4. Forgive me because I may be missing the issue here. Why can’t we as humans rely on our innate sense of intuition to filter out the content that suits us best? Why do we need more technology to solve an issue that humans can due naturally?

    I admit at one point I was extremely overwhelmed by the amount of email I was getting, even the increasing amount of articles that were showing up in my Google Reader was driving me batty.

    Finally I came to a point where I realized that I can’t read every single item or piece of information that crosses my path. Nor, will a good portion of those items be any good. Once I came to accept that, I made the conscious choice to focus only on information that is important to me and just let go of all the incessant noise that existed.

    After doing this I no longer feel overwhelmed by the amount of information that’s in front of me. Plus, the amount of static I used to be concerned about has gone down tremendously and the amount of quality sounds have increased dramatically.

    I simply made a decision to change what I focus on and the Signal to Noise issue was solved.

    Why do we need technology to solve this?

  5. nate says:

    Chris, that’s a great point. The main reason is because we want (sometimes need) to consume a large amount of information. “Knowledge is power”, right? But it’s not knowledge just about anything. It’s the right knowledge at the right time.

    Unfortunately, not many people have the same ability you do to filter out the noise just by mere concentration or focus. Wouldn’t it be easier if you didn’t have to expend the energy that it takes to filter it out?

    For me, it usually comes down to an all or nothing game. Either I have Twitter on, or I don’t. I don’t have a “working” mode where only the most imperative info would get my attention – the things that _should_ get my attention even though I’m working… the things I _want_ to get my attention during those times.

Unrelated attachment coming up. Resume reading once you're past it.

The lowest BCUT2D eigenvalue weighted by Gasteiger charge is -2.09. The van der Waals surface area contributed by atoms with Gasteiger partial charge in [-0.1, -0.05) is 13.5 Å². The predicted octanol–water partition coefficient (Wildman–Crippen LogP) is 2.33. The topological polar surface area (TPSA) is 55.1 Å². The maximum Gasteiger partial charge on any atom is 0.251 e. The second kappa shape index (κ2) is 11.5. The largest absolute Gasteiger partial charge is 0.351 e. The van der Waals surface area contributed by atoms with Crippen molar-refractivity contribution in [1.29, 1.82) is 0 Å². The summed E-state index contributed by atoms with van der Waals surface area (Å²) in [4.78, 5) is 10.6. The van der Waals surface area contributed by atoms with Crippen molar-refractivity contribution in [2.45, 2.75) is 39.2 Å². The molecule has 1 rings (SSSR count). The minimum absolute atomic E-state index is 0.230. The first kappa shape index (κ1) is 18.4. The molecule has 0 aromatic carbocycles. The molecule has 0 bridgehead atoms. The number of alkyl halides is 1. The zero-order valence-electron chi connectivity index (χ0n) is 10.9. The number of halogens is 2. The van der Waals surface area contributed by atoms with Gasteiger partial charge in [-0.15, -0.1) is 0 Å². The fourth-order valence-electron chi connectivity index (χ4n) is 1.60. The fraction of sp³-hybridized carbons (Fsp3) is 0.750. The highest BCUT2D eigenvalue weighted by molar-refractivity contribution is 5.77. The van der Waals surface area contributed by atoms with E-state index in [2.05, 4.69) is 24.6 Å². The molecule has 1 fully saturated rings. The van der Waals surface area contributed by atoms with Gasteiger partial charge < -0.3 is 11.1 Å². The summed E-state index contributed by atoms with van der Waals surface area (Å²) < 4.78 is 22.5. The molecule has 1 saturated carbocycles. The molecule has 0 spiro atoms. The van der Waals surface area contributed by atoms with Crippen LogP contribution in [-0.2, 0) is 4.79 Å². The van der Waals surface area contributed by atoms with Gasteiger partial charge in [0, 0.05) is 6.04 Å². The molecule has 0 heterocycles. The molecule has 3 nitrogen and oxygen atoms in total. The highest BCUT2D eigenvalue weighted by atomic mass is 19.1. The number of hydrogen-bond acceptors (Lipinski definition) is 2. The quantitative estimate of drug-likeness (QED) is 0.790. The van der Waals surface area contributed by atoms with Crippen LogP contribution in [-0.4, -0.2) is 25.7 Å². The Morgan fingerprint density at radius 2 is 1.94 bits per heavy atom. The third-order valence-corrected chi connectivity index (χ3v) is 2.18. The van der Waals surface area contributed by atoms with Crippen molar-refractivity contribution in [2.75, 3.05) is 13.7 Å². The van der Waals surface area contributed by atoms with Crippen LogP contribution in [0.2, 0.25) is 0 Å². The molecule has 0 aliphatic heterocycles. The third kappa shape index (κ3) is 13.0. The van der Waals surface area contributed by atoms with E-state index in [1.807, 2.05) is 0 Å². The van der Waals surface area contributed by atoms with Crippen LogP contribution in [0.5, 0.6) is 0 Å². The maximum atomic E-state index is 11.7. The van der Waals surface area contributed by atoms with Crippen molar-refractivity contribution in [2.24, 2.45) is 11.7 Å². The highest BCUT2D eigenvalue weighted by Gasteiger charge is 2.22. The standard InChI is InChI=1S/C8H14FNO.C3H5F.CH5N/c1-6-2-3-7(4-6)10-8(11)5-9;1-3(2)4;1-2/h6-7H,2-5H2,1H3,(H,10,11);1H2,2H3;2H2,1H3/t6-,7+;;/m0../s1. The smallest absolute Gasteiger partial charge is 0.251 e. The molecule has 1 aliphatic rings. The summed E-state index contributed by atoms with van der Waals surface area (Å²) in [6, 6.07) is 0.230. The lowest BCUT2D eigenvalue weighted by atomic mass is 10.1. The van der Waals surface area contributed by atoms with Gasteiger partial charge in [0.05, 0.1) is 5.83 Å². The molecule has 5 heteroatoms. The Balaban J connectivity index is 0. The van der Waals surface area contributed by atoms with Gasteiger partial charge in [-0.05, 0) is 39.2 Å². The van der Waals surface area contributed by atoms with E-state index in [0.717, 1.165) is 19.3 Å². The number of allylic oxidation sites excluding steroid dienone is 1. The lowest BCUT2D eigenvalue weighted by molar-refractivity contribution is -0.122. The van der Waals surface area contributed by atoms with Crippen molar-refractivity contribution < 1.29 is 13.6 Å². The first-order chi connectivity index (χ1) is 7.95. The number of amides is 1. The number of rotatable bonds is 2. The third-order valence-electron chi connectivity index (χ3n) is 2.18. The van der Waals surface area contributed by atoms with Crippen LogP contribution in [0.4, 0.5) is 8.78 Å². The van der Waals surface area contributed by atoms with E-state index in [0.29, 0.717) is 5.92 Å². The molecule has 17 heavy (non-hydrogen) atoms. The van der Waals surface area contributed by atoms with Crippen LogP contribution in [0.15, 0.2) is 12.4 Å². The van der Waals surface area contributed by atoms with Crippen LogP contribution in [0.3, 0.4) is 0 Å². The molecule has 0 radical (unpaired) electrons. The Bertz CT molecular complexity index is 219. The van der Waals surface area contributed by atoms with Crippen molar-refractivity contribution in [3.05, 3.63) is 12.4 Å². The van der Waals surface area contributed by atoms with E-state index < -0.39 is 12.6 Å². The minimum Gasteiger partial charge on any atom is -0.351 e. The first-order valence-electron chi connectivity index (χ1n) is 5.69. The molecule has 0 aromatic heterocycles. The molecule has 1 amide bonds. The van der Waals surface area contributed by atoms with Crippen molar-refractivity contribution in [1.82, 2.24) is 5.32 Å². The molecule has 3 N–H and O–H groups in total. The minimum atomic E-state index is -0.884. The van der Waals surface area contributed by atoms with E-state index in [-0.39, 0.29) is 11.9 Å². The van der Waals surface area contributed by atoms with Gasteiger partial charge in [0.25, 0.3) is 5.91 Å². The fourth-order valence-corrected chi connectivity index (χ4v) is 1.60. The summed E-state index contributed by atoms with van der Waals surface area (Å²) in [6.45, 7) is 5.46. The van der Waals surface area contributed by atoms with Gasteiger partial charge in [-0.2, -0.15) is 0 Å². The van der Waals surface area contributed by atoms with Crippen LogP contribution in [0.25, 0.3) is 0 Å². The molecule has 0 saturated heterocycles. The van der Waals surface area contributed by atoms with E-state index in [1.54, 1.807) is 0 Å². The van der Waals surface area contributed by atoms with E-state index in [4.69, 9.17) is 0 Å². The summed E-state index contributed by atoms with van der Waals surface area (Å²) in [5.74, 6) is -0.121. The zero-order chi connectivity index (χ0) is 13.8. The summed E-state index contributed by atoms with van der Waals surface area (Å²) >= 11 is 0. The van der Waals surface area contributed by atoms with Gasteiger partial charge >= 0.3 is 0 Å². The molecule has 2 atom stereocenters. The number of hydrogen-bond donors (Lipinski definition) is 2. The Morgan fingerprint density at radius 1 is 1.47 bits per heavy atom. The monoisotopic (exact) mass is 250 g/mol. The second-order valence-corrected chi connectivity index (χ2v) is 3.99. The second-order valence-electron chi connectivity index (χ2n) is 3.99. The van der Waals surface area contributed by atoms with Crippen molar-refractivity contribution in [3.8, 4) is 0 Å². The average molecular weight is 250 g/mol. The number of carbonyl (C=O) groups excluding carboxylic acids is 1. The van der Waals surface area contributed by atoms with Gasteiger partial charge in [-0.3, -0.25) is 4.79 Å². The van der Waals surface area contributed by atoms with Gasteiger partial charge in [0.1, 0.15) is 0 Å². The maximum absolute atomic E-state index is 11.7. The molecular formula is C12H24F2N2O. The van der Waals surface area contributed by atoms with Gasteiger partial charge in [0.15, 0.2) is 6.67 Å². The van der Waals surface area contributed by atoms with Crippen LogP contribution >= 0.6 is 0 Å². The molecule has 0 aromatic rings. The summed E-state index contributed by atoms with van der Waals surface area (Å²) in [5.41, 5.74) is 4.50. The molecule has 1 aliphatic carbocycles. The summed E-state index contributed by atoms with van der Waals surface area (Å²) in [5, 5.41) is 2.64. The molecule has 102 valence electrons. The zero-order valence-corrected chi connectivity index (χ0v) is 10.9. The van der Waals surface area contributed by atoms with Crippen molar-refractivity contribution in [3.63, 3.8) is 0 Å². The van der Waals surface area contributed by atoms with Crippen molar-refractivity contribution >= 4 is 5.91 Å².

So, instead of having a filter, I just kill the information flow altogether. On/Off is not optimal in that sense, therefore a technological solution seems in order.

    At least, those are my thoughts on why.

  6. Chris Hyde says:

    Sweet audio metaphor, Nate! As an audiophile and someone who sees the world in metaphor it clarified what might have otherwise been a “static” concept.

    It seems like Google could have an advanced “advanced” area where you could apply not one search term or phrase and your preferred language, but a series of five or ten search terms and some other creative choices that would allow to filter out more of the static (like non-commerce websites ect.)

    So, if you wanted to find an expert who specializes in non-profit work related to a specific endangered species of insect in Argentina you could in put a series of search terms that would use a special algorithm to filter the heck out of the results. (Non-profit, Larva Beetle, Argentina, non-commerce, ect.)

    I know I am simplifying the process and that there is room for all the background programming voodoo that would ultimately determine how open or closed this type of filtering system is. But it seems like people would use it contingent only upon the fact that we are ever hungry for more specific information in shorter amounts of time.

    An even more personalized version might be a service that allows you to build customized templates (like a new user would use Homestead to build a webpage) with a myriad of filters and options. This would allow the user to have several saved templates for a variety of uses. This way you might have a template for purchasing rare antiquarian dog books. This is doable now, but it takes time to troll ebay, search Amazon, do general Google searches ect.

    Perhaps there are already some of these option out there?


  7. nate says:

    Marshal Kirkpatrick just emailed asking if I had seen this video (I think this is the one he was referring to). I hadn’t seen it, and it is interesting, but I don’t find a compelling argument inside it.

    The point is still that the email about what they had for lunch is still not important to me, and I won’t respond to that. So, not EVERYTHING is important.

    Unless there’s a compelling argument to be found in that video that I’m missing, I’d have to say I disagree wholeheartedly with Gary Vaynderchuck.